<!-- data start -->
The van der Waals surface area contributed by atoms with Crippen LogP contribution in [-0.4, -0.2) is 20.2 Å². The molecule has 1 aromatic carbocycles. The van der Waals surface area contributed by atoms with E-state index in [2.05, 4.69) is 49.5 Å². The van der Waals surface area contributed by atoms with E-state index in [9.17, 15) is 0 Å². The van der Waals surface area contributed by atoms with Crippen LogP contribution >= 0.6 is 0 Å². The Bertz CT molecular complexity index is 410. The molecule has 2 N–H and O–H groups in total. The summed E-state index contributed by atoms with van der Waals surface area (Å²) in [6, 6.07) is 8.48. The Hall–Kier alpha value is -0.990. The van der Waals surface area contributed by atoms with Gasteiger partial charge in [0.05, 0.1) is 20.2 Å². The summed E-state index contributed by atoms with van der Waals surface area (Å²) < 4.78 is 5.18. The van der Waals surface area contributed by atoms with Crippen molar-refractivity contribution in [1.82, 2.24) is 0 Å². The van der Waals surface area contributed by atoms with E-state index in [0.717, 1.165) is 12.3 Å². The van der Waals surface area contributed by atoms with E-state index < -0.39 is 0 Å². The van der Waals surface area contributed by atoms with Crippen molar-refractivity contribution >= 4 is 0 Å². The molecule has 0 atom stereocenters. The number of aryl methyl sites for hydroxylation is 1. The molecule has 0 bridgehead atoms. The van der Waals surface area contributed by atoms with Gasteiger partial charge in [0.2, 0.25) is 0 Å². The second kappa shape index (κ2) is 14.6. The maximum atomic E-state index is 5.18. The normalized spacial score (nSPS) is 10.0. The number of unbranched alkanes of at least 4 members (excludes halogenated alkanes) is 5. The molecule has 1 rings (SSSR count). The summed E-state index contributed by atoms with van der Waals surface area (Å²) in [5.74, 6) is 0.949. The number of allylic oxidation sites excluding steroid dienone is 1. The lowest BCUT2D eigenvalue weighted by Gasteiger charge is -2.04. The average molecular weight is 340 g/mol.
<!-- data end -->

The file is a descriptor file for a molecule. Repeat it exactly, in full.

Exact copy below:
The van der Waals surface area contributed by atoms with Crippen LogP contribution in [-0.4, -0.2) is 20.2 Å². The molecule has 1 aromatic carbocycles. The van der Waals surface area contributed by atoms with E-state index in [2.05, 4.69) is 49.5 Å². The van der Waals surface area contributed by atoms with E-state index in [9.17, 15) is 0 Å². The van der Waals surface area contributed by atoms with Crippen LogP contribution >= 0.6 is 0 Å². The Bertz CT molecular complexity index is 410. The molecule has 2 N–H and O–H groups in total. The summed E-state index contributed by atoms with van der Waals surface area (Å²) in [6, 6.07) is 8.48. The Hall–Kier alpha value is -0.990. The van der Waals surface area contributed by atoms with Gasteiger partial charge in [0.05, 0.1) is 20.2 Å². The summed E-state index contributed by atoms with van der Waals surface area (Å²) < 4.78 is 5.18. The van der Waals surface area contributed by atoms with Crippen molar-refractivity contribution in [1.82, 2.24) is 0 Å². The van der Waals surface area contributed by atoms with E-state index in [0.717, 1.165) is 12.3 Å². The van der Waals surface area contributed by atoms with E-state index < -0.39 is 0 Å². The van der Waals surface area contributed by atoms with Crippen molar-refractivity contribution >= 4 is 0 Å². The molecule has 0 atom stereocenters. The number of aryl methyl sites for hydroxylation is 1. The molecule has 0 bridgehead atoms. The van der Waals surface area contributed by atoms with Gasteiger partial charge in [0.2, 0.25) is 0 Å². The second kappa shape index (κ2) is 14.6. The maximum atomic E-state index is 5.18. The normalized spacial score (nSPS) is 10.0. The number of unbranched alkanes of at least 4 members (excludes halogenated alkanes) is 5. The molecule has 1 rings (SSSR count). The summed E-state index contributed by atoms with van der Waals surface area (Å²) in [5.74, 6) is 0.949. The number of allylic oxidation sites excluding steroid dienone is 1. The lowest BCUT2D eigenvalue weighted by Gasteiger charge is -2.04. The average molecular weight is 340 g/mol.